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  Father, Dear Father Farceur Dear Farceur
Year: 1972
Director: William G. Stewart
Stars: Patrick Cargill, Ann Holloway, Natasha Pyne, Noel Dyson, Donald Sinden, Ursula Howells, Richard O'Sullivan, Joyce Carey, Joseph O'Conor, Jack Watling, Beryl Reid
Genre: ComedyBuy from Amazon
Rating:  6 (from 2 votes)
Review: Patrick Glover (Patrick Cargill) is a divorced writer of thriller novels whose teenage daughters, Anna (Natasha Pyne) and Karen (Ann Holloway), live with him in his suburban house. Tonight the girls are holding a party and playing loud music in the process, which is keeping Patrick awake, despite the cotton wool he has stuffed into his ears. When Karen's clumsy boyfriend Richard (Richard O'Sullivan) turns up the volume due to a misunderstanding, it's the last straw for Patrick, who tears his dressing gown in his haste to get downstairs and ask the guests politely to leave. Unfortunately, he ends up locked outside his own front door, and his efforts to get back in result in him spending the night sleeping in his car. Life is just one problem after another for Patrick.

Written by Brian Cooke and Johnnie Mortimer, Father Dear Father was based on the long running sitcom, and one of the many British nineteen-sixties and -seventies sitcoms to reach the big screen, this time resembling an overextended episode instead of any notably cinematic opening out of the admittedly basic premise. The generation gap was the concern of the series, as it is with about half the film, and Patrick's troubles coping with his daughters, who were rather too independently minded for his liking, although they never do anything particularly outrageous here despite Patrick's preoccupation that they might be indulging in pre-marital sex. The other half of the film concentrates on Patrick's cluttered personal life and his decision to remarry, which is easier said than done.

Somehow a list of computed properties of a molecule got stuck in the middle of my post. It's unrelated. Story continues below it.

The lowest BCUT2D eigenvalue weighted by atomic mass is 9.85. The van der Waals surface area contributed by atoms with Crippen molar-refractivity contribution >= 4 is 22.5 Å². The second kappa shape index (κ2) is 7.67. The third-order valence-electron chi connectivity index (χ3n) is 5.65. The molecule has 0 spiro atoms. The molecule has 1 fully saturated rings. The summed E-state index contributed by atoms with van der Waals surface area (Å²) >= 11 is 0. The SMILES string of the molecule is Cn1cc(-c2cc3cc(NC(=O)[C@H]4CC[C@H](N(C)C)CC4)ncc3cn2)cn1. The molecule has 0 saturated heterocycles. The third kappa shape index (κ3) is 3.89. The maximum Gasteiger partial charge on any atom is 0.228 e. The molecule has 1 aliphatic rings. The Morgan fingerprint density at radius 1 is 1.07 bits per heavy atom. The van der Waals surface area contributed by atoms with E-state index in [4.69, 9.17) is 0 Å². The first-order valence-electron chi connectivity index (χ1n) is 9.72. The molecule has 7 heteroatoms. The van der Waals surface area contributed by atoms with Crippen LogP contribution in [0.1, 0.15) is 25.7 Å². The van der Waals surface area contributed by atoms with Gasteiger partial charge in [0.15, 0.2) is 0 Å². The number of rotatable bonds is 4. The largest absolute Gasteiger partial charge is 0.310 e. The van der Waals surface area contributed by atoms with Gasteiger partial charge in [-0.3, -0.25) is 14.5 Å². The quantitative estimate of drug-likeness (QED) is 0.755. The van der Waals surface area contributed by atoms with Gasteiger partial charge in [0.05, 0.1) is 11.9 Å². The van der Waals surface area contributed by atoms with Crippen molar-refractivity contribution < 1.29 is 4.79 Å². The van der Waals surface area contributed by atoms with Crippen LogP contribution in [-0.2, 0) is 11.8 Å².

Patrick's publisher Georgie is the woman he has his sights set on, after an in depth chat with the local vicar (Joseph O'Conor), who is hard of hearing - they even do the mistakenly telling the time gag. This is also the opportunity for some wordplay, as when the vicar complains about the state of the cemetery: "Take Mr Pendergast - weed on his grave!" "Did he really?" asks Patrick. The comedy of misunderstandings is to the fore here in just about every scene and every joke, and no more obvious when Georgie's cleaning lady (a guest-starring Beryl Reid) believes that Patrick actually wants to marry her due to a mix-up with a phone call. The outcome of this is a long sequence of comic verbal mishap, and it's enjoyable to see to old pros sparring with each other.

However, the humour is pretty mild overall - there's only so many misinterpretations you can take in an hour and a half, compared to the half hour format of television. The plot is reminiscent of about three sitcom episodes stuck together, as when Anna decides she wants to move out and get her own flat. The only place she can afford is a pokey room on the top floor of a tenement, but of course she can't let her father know she's living in squalor, so when he goes to visit she makes out she is living in the plush ground floor flat belonging to her neighbours. It is from here whence the humour arises when Patrick (catchphrase: "Well, really!") phones up the flat and thinks that the man who answers the phone is her roommate, then goes round to confront him. From here we get the man thinking Patrick is his wife's father, which surprises him as she is black. My aching sides.

The other storyline to go along with the marriage proposal and the new flat is that Patrick's formidable ex-wife Barbara (Ursula Howells) has split from her husband Bill (Jack Watling) and has to move back in with Patrick for the night, which puts him in a very difficult position, especially when Bill shows up unannounced at the house. As with one of the TV instalments, everything is wrapped up by the end, with Karen's planned elopement and Patrick's uncertainty about remarriage satisfactorily resolved. That's the best you can say about Father Dear Father: it's satisfactory, even if the odd gem of inspiration shines through, as it would with this talented cast: Cargill and O'Sullivan's business with the cigarette and lighter for example. However, the original seems cosier somehow, in a way that the slightly mechanical film is not, despite most of the small screen cast returning. Music by Nachum Heiman.
Reviewer: Graeme Clark

 

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